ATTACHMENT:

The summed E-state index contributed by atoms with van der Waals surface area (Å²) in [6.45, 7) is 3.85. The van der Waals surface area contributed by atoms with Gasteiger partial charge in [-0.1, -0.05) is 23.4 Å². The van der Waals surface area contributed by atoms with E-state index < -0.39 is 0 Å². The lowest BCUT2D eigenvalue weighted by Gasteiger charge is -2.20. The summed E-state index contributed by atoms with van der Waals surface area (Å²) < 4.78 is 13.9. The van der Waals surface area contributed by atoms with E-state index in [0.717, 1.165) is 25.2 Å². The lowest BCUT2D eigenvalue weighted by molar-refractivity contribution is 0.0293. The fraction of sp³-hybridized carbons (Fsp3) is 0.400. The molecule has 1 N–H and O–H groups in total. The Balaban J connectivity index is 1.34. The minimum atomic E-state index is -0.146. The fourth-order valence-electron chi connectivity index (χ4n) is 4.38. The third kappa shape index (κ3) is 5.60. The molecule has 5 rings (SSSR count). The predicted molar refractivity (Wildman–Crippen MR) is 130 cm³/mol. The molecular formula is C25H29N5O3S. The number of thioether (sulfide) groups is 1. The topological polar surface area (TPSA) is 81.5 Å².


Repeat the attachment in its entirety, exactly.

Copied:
The summed E-state index contributed by atoms with van der Waals surface area (Å²) in [6.45, 7) is 3.85. The van der Waals surface area contributed by atoms with Gasteiger partial charge in [-0.1, -0.05) is 23.4 Å². The van der Waals surface area contributed by atoms with E-state index < -0.39 is 0 Å². The lowest BCUT2D eigenvalue weighted by Gasteiger charge is -2.20. The summed E-state index contributed by atoms with van der Waals surface area (Å²) < 4.78 is 13.9. The van der Waals surface area contributed by atoms with E-state index in [0.717, 1.165) is 25.2 Å². The lowest BCUT2D eigenvalue weighted by molar-refractivity contribution is 0.0293. The fraction of sp³-hybridized carbons (Fsp3) is 0.400. The molecule has 1 N–H and O–H groups in total. The Balaban J connectivity index is 1.34. The minimum atomic E-state index is -0.146. The fourth-order valence-electron chi connectivity index (χ4n) is 4.38. The third kappa shape index (κ3) is 5.60. The molecule has 5 rings (SSSR count). The predicted molar refractivity (Wildman–Crippen MR) is 130 cm³/mol. The molecular formula is C25H29N5O3S. The number of thioether (sulfide) groups is 1. The topological polar surface area (TPSA) is 81.5 Å².